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Title Breakdown - Halloween

Title Breakdown – Halloween

by | Apr 4, 2016

Titles sequences have become an increasingly ignored art form, with credits simply thrown on top of a films opening minutes with little or no thought put into how much of an impact they can have. A well thought out sequence can set a films tone, easing the audience into a film. Think of how important the credit sequence is in James Bond, not only do they act as a precursor to the films story, but they beautifully illustrate how amazing and powerful a sequence can be.
We have seen a sad decline of title sequences now for many years, more so in horror than in any other genre. Far too many film makers are neglecting this tool, and films are poorer for it. So i wanted to slow things down a little and take a step back in time, to take a look at some classic horror title sequences. To start the series off, I thought we should look with the original six halloween movies, as they changed dramatically over 17 years. Transforming from slow and tense into fast and furious, whilst keeping its main theme, relatively linear. So grab your pumpkins..and lets go for a ride.

HALLOWEEN (1978)

A slow building shot of a pumpkin getting closer to the screen, whilst the credits appear next to it. It perfectly imitates Micheal Myers slow yet purposeful night of terror. A great example of how a sequence can set the pace of a film. It’s not fast and frantic, just calm and steadily building the tension, as the pumpkin gets closer to the screen, finally ending as the candle inside the pumpkin goes out.

HALLOWEEN 2 (1981)

Imitating the pace and tension from the original Halloween, It’s sequel also adopts the slow pan into a pumpkin. However, this time the pumpkins splits open as the camera gets in close, revealing a skull underneath, suggestion an internal conflict or hidden motive. The warm orange light of the candle burning, quickly diminishes into a colder blue glow, just as haddonfields night of joy quickly turned into one of tragedy and turmoil.

HALLOWEEN 3 (1982)

Sticking with the black and orange pumpkin theme, the spin off sequel Halloween 3: Season of the witch, distances itself from the previous films. It uses a digitized pumpkin this time around and slowly reveals it as the credits fill the screen. Lines of colour filling up as the image forms like a jigsaw. It’s a slow and careful build up which again mimics the films pace.

HALLOWEEN 4 (1988)

Halloween 4: The Return of Michael Myers, starts a fresh with a different approach to its title sequence. The sequence reveals to us the sleepy little town of Haddonfield, in a series of picturesque images, as dusk falls on the town, lighting the sky bright orange. It’s by far one of my favourite because of it use of bizarre and creepy settings and objects. They are unsettling, yet beautiful, becoming silhouette against the colorful sunset. Add slowly fading credits in an interesting bold font, and you have something very unnerving.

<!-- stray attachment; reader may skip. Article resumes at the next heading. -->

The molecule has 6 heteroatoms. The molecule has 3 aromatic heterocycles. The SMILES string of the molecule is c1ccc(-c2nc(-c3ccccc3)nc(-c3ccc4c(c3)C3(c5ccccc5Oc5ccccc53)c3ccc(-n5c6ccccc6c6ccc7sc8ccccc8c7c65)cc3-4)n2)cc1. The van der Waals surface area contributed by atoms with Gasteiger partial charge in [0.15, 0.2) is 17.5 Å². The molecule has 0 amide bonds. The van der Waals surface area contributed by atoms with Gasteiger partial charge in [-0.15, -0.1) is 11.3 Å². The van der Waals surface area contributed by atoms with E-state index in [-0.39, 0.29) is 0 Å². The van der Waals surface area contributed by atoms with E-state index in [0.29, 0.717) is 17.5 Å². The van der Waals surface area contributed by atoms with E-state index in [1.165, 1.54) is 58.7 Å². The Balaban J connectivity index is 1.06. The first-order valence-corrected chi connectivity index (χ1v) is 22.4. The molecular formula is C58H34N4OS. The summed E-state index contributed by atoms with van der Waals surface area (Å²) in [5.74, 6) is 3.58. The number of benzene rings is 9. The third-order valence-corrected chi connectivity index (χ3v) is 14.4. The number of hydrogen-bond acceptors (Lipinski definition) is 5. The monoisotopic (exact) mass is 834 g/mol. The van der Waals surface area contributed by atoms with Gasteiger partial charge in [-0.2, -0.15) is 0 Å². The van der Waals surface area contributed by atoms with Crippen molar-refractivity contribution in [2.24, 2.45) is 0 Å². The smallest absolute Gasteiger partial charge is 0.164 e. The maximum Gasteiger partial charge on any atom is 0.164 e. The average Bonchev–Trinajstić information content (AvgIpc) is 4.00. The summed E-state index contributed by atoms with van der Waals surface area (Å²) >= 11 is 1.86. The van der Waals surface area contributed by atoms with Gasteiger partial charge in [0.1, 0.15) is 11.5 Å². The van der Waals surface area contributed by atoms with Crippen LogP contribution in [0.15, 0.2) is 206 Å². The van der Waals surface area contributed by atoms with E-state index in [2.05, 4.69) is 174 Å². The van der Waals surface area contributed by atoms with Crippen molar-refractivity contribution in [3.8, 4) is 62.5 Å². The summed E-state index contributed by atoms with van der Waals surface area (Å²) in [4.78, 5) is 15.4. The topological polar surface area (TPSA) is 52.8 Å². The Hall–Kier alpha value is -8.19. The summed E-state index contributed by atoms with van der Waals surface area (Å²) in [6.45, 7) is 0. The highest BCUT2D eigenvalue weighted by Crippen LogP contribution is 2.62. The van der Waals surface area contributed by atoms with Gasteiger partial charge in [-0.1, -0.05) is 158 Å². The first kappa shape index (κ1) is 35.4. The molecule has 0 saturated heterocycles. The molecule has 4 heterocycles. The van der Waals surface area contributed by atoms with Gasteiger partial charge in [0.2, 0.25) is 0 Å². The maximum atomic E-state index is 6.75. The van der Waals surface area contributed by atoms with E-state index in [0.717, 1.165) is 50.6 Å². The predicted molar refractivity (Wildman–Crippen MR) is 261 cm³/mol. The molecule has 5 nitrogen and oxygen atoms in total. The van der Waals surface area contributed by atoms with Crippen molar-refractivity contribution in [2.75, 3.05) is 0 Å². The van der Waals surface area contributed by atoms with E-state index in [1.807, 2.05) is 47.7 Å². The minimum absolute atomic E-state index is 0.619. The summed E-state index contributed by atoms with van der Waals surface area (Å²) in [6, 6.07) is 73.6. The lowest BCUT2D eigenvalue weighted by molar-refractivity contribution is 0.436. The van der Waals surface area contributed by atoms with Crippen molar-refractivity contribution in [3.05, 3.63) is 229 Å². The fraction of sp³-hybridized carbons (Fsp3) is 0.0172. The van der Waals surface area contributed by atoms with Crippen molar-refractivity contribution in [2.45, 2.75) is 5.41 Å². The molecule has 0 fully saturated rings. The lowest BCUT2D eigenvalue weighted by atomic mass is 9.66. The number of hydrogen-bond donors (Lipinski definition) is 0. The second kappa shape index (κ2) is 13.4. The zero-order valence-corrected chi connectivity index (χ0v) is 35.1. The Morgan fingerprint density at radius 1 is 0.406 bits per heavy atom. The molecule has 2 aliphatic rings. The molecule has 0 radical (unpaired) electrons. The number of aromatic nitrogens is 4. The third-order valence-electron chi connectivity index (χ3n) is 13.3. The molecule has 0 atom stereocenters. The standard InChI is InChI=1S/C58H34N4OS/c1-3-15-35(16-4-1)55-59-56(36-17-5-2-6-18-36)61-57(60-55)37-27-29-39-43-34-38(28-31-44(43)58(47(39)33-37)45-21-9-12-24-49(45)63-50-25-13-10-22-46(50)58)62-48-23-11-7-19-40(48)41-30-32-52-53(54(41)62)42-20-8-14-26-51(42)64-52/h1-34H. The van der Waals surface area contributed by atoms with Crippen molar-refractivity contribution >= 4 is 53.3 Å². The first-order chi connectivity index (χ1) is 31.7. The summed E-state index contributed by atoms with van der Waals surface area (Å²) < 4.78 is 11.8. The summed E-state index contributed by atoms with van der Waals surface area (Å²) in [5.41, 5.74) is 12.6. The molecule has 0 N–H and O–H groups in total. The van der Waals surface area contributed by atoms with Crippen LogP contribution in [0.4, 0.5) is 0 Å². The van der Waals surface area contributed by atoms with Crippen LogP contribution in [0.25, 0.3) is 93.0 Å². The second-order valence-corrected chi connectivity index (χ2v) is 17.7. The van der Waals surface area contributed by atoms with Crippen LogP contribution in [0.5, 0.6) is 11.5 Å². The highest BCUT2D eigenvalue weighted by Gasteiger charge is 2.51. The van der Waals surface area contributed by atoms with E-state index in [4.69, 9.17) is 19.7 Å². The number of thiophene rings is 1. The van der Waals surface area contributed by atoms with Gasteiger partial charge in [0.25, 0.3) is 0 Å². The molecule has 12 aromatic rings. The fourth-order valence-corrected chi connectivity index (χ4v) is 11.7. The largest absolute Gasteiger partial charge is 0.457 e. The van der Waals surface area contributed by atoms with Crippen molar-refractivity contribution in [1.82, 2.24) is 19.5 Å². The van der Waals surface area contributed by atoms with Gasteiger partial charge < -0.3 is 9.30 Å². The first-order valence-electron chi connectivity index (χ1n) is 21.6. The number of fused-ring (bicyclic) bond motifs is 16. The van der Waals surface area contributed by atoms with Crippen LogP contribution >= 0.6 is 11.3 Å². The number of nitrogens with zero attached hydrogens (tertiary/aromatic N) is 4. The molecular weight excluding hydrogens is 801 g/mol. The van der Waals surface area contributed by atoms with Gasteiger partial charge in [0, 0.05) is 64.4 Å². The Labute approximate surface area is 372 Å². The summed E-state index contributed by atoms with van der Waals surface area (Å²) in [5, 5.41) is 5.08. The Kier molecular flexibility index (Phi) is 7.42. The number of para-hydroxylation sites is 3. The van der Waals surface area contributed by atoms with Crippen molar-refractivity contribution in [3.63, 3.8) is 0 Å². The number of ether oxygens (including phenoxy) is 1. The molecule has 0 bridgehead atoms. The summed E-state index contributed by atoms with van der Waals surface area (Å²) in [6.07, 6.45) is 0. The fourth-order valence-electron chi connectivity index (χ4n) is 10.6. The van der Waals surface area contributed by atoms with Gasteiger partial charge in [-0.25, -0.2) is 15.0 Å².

HALLOWEEN 5 (1989)

For the first time in the series, the title sequences becomes frantic and face paced, as we see glimpses of a knife slashing into a pumpking, between the credits. The Images are short and hard to make out, yet the picture becomes clearer as the sequences comes to a close, and we see the now carved pumpkin grinning back at us. With the hectic shots and odd angles, we get an impression of impatience and anger.

HALLOWEEN 6 (1995)

Halloween 6: The Curse of Michael Myers is the first film to completely drop the artistic title sequence. Using the films open narration and introductory scenes to set it’s pace and tone. The film inturn feels as if it’s rushed into its opening moments, with the audience giving no time to adjust to this fast paced sequence.
You can see how the Halloween films slowly picked up pace as they went alone. Starting out with a steady and constant theme, before moving towards more creative methods and eventually dropping the title sequences completely. The earlier sequences gave you a real sense of tension and anticipation, which reflected the films ambience. As the sequences become more frenzied, the tension diminished, becoming more hostile than anything else. This leaves you tense and agitated, which I guess could be a good thing, but i prefer to be defensive rather than tense. It makes for a more enjoyable experience. That’s what made the Halloween films different from other slashers, as it’s pace steadily builded as it went along and the titles reflected this.
We will being looking at other title sequences soon. Please do send me your suggestions and leave us a comment below.
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